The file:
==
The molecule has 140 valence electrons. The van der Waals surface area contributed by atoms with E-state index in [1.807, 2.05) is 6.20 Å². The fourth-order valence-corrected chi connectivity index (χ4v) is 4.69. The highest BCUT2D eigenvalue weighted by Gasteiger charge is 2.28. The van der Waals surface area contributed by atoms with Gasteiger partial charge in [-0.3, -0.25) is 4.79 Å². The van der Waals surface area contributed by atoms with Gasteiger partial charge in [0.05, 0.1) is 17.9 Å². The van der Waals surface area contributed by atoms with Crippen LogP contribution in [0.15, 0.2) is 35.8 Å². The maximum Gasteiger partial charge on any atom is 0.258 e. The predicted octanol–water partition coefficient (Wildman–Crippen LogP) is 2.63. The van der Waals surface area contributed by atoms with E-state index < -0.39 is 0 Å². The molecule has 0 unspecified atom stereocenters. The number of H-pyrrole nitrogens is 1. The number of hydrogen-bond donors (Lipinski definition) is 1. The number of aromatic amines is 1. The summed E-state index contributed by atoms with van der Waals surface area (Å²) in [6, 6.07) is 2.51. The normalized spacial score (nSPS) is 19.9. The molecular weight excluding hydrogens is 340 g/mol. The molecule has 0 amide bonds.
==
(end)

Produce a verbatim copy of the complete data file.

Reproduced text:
The molecule has 140 valence electrons. The van der Waals surface area contributed by atoms with E-state index in [1.807, 2.05) is 6.20 Å². The fourth-order valence-corrected chi connectivity index (χ4v) is 4.69. The highest BCUT2D eigenvalue weighted by Gasteiger charge is 2.28. The van der Waals surface area contributed by atoms with Gasteiger partial charge in [-0.3, -0.25) is 4.79 Å². The van der Waals surface area contributed by atoms with Gasteiger partial charge in [0.05, 0.1) is 17.9 Å². The van der Waals surface area contributed by atoms with Crippen LogP contribution in [0.15, 0.2) is 35.8 Å². The maximum Gasteiger partial charge on any atom is 0.258 e. The predicted octanol–water partition coefficient (Wildman–Crippen LogP) is 2.63. The van der Waals surface area contributed by atoms with E-state index < -0.39 is 0 Å². The molecule has 0 unspecified atom stereocenters. The number of H-pyrrole nitrogens is 1. The number of hydrogen-bond donors (Lipinski definition) is 1. The number of aromatic amines is 1. The summed E-state index contributed by atoms with van der Waals surface area (Å²) in [6, 6.07) is 2.51. The normalized spacial score (nSPS) is 19.9. The molecular weight excluding hydrogens is 340 g/mol. The molecule has 0 amide bonds.